For our identity. Perhaps you are not in a crisis of faith, but you have taken your identity in Christ for granted.  When we are converted we become more fundamentally Christian than anything else we might have in common. Meditate on this amazing truth.  And remember: Biblical assurance is not based merely upon an examination of our conversion, but also upon an examination of our life from that moment on.

For non-Christians. If you don’t yet believe, know this: Paradise was lost at the beginning of the world. Yet God had drafted a plan of redemption before the very foundation of the world! And, what’s more, understanding conversion is essential to obeying God’s call to repent and believe. One will not seek salvation until he knows that he is lost—he will not flee to Christ until he knows that there is no other Savior. You are not beyond God’s reach; the Gospel is our hope for salvation. Christ has given himself for all those who repent and trust in Him.  Will you repent and believe?

Our greatest need before conversion is the Gospel. Our greatest need after conversion is the Gospel.

How, then, should we evangelize?

By sharing, preaching, and telling the Gospel—telling the good news. How do we spread the Word? Not everyone is going to come to church to hear it.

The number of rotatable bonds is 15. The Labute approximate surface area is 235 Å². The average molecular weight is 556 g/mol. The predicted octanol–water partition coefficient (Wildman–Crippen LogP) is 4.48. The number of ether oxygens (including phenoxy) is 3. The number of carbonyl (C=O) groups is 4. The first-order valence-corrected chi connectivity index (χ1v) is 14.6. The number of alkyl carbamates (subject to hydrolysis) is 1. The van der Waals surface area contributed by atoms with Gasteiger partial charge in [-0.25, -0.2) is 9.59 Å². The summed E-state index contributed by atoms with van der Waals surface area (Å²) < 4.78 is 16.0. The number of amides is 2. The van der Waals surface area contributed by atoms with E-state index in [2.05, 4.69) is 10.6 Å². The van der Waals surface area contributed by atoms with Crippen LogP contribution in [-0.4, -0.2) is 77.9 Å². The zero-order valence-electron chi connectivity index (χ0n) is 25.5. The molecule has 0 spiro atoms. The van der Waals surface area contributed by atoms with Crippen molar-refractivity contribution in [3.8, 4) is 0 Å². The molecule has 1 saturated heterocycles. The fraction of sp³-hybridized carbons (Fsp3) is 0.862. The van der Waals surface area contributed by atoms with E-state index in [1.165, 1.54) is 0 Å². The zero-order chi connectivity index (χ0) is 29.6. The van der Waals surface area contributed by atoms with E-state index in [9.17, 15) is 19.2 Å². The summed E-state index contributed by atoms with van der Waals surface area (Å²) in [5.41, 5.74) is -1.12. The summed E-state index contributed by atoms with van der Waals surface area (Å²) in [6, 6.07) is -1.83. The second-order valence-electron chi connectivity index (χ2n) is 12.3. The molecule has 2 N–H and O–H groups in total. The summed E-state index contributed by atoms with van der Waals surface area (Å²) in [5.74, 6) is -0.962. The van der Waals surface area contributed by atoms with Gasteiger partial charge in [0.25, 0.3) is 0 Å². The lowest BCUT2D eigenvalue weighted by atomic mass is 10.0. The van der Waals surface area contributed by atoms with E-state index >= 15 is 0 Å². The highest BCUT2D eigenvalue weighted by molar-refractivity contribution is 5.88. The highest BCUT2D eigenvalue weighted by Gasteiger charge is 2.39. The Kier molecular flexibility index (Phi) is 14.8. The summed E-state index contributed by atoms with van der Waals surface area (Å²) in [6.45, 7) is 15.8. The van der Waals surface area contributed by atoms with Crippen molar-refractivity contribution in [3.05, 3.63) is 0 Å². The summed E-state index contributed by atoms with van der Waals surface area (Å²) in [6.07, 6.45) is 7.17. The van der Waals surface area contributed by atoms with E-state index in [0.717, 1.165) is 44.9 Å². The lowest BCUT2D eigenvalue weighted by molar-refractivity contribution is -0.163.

1) Share lovingly, forthrightly, and boldly that it is only by repenting and believing the Gospel that a person is saved and it comes a great cost (Mat. 3:2; Matt. 10:38) that if they repent and believe they will be saved—but it will be costly.  We have to share with everyone that they are, by nature, sinners and are alienate from the thrice-holy God (Rom. 3:10-18; Eph. 2:1-5).  We can’t sugarcoat it.  We can’t cover it up.  The only truly biblical Gospel presentation tells the honest truth and doesn’t just trump-up the positive aspects of our faith that people may want to hear,

2) We have an urgent message.  And this must be shared! Time is short.  People must repent and believe by faith alone in Christ alone to be saved.  There’s no better deal coming.  There’s no other Messiah coming.  Jesus is the only way (Acts 4:12; John 14:6) and we don’t know today or tomorrow holds.  There’s only one way, and we don’t know that tomorrow is ours (Luke 13).

3) We can assure that in the name of the God-man, Jesus Christ, when a person truly repents, he or she is saved.

4) Take your Bible, and remember to pray, for salvation is all a work of God.  Our job is to be faithful and share and trust this sovereign God to work in the person’s life.

Conclusion

The Gospel isn’t “pray this prayer and be saved.”  The Gospel isn’t “we’re ok.”  The Gospel isn’t just God is a God of love.  The Gospel isn’t Jesus wants to be our friend or are example.  The Gospel isn’t just a message that we should live right.

The Gospel is news, has a cognitive content, and it’s true (unlike these errors).  Do you know the Gospel?